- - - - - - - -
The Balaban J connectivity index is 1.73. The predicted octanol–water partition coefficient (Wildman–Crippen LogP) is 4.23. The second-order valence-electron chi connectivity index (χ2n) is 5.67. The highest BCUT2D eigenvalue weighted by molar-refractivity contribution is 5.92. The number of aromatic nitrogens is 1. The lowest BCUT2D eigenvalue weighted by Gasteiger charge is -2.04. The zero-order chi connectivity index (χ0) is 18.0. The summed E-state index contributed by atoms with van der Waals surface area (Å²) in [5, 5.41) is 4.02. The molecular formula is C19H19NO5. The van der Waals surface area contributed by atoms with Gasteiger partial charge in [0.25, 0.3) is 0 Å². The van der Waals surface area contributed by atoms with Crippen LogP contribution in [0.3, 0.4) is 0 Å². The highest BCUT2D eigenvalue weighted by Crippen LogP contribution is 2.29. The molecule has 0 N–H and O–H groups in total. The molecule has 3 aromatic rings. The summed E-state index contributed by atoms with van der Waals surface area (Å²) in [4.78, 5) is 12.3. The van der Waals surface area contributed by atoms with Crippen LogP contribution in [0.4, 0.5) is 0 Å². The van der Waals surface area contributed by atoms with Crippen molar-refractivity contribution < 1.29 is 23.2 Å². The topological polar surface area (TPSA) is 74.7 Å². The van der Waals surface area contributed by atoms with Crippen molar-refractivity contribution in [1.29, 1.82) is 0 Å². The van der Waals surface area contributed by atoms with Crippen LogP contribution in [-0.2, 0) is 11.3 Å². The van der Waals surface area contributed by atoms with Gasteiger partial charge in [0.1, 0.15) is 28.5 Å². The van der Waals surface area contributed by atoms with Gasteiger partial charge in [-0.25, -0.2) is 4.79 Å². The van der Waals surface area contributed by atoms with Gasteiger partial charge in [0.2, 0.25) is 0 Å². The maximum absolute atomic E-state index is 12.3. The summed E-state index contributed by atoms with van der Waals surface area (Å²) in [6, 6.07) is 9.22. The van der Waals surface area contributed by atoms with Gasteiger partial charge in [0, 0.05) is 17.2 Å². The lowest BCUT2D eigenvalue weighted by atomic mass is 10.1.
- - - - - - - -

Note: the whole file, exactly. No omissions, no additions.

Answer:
The Balaban J connectivity index is 1.73. The predicted octanol–water partition coefficient (Wildman–Crippen LogP) is 4.23. The second-order valence-electron chi connectivity index (χ2n) is 5.67. The highest BCUT2D eigenvalue weighted by molar-refractivity contribution is 5.92. The number of aromatic nitrogens is 1. The lowest BCUT2D eigenvalue weighted by Gasteiger charge is -2.04. The zero-order chi connectivity index (χ0) is 18.0. The summed E-state index contributed by atoms with van der Waals surface area (Å²) in [5, 5.41) is 4.02. The molecular formula is C19H19NO5. The van der Waals surface area contributed by atoms with Gasteiger partial charge in [0.25, 0.3) is 0 Å². The van der Waals surface area contributed by atoms with Crippen LogP contribution in [0.3, 0.4) is 0 Å². The highest BCUT2D eigenvalue weighted by Crippen LogP contribution is 2.29. The molecule has 0 N–H and O–H groups in total. The molecule has 3 aromatic rings. The summed E-state index contributed by atoms with van der Waals surface area (Å²) in [4.78, 5) is 12.3. The van der Waals surface area contributed by atoms with Crippen LogP contribution in [0.4, 0.5) is 0 Å². The van der Waals surface area contributed by atoms with Crippen molar-refractivity contribution < 1.29 is 23.2 Å². The topological polar surface area (TPSA) is 74.7 Å². The van der Waals surface area contributed by atoms with Crippen molar-refractivity contribution in [1.29, 1.82) is 0 Å². The van der Waals surface area contributed by atoms with Crippen LogP contribution in [-0.2, 0) is 11.3 Å². The van der Waals surface area contributed by atoms with Gasteiger partial charge in [0.1, 0.15) is 28.5 Å². The van der Waals surface area contributed by atoms with Gasteiger partial charge in [-0.25, -0.2) is 4.79 Å². The van der Waals surface area contributed by atoms with Gasteiger partial charge in [0.2, 0.25) is 0 Å². The maximum absolute atomic E-state index is 12.3. The summed E-state index contributed by atoms with van der Waals surface area (Å²) in [6, 6.07) is 9.22. The van der Waals surface area contributed by atoms with Gasteiger partial charge in [0, 0.05) is 17.2 Å². The lowest BCUT2D eigenvalue weighted by atomic mass is 10.1.